Of broad interest to readers working in that Venn diagram space where writing, publishing, and cyberspace come together.



A gathering of mostly accessible academic pieces on the changes wrought on literature and criticism by the internet.

“There is more to the online literary debate than ‘if you liked that, you’ll love this,’ ” writes University of Cambridge professor Kasia Boddy in her foreword. There surely is: the internet can be a place of bots awarding points to dubious books and haters tearing a book’s ratings down; it can be an echo chamber or a wind tunnel, useful or useless. Online critic Scott Esposito, who has been at it since nearly the beginning of blogs, charts the recent evolution of the Web as a means of literary communication, noting, for instance, that he scarcely reads New York Times book reviews anymore, since digests are so readily available online: “why bother, when a tweet will tell you everything you need to know about said review?” One suspects that as a stalwart of literary culture—and he’s a little self-congratulatory there—Esposito is not entirely serious, but he does make the significant point that he and others first learned of the likes of Knausgaard, Ferrante, and so forth via social media. Jonathon Sturgeon writes ruefully of being an “online hack,” pushing out copy for hits and “moving worstward,” while, more reassuringly, Will Self assures the writers in the audience that it’s OK to live in isolation: “you cannot write while you’re having a conversation.” Of the more noteworthy pieces, essayist Lauren Elkin considers the positive effects that reaching for a broader audience might have on academic criticism (“criticism wants to go outward”), while theoretician and publisher Michael Bhaskar proposes that publishing itself is a form of criticism (via gatekeeping, editing, promoting, and so forth). Interestingly, many of the contributors, though fully part of the system, worry about the “overproduction of content,” as writer Orit Gat puts it—though Gat herself suggests that still more platforms are wanted for digital production.

Of broad interest to readers working in that Venn diagram space where writing, publishing, and cyberspace come together.

Pub Date: Nov. 30, 2017

ISBN: 978-1-682190-76-0

Page Count: 224

Publisher: OR Books

Review Posted Online: Sept. 30, 2017

Kirkus Reviews Issue: Oct. 15, 2017

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This is not the Nutcracker sweet, as passed on by Tchaikovsky and Marius Petipa. No, this is the original Hoffmann tale of 1816, in which the froth of Christmas revelry occasionally parts to let the dark underside of childhood fantasies and fears peek through. The boundaries between dream and reality fade, just as Godfather Drosselmeier, the Nutcracker's creator, is seen as alternately sinister and jolly. And Italian artist Roberto Innocenti gives an errily realistic air to Marie's dreams, in richly detailed illustrations touched by a mysterious light. A beautiful version of this classic tale, which will captivate adults and children alike. (Nutcracker; $35.00; Oct. 28, 1996; 136 pp.; 0-15-100227-4)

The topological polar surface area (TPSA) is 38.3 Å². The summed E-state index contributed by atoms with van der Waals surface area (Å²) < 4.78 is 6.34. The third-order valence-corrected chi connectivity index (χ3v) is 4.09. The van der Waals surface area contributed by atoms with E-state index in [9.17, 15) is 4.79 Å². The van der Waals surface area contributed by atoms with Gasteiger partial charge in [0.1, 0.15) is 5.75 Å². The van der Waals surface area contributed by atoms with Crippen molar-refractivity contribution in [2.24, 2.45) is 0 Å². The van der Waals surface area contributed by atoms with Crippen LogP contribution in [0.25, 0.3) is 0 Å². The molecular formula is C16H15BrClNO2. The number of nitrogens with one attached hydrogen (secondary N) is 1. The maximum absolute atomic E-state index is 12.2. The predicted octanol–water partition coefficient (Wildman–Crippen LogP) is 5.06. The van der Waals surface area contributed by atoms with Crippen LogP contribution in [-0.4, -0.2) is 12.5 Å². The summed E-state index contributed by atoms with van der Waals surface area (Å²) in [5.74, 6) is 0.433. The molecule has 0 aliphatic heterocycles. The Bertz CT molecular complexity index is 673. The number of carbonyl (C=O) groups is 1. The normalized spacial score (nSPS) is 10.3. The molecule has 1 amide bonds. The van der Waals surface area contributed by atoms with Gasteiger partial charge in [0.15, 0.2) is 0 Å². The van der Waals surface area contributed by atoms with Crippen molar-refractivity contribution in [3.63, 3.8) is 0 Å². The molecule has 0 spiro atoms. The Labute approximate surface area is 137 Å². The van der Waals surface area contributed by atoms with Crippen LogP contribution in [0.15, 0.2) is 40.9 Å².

Pub Date: Oct. 28, 1996

ISBN: 0-15-100227-4

Page Count: 136

Publisher: Harcourt

Review Posted Online: May 19, 2010

Kirkus Reviews Issue: Aug. 15, 1996

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An extravaganza in Bemelmans' inimitable vein, but written almost dead pan, with sly, amusing, sometimes biting undertones, breaking through. For Bemelmans was "the man who came to cocktails". And his hostess was Lady Mendl (Elsie de Wolfe), arbiter of American decorating taste over a generation. Lady Mendl was an incredible person,- self-made in proper American tradition on the one hand, for she had been haunted by the poverty of her childhood, and the years of struggle up from its ugliness,- until she became synonymous with the exotic, exquisite, worshipper at beauty's whrine. Bemelmans draws a portrait in extremes, through apt descriptions, through hilarious anecdote, through surprisingly sympathetic and understanding bits of appreciation. The scene shifts from Hollywood to the home she loved the best in Versailles. One meets in passing a vast roster of famous figures of the international and artistic set. And always one feels Bemelmans, slightly offstage, observing, recording, commenting, illustrated.

Pub Date: Feb. 23, 1955

ISBN: 0670717797

Page Count: -

Publisher: Viking

Review Posted Online: Oct. 25, 2011

Kirkus Reviews Issue: Feb. 1, 1955

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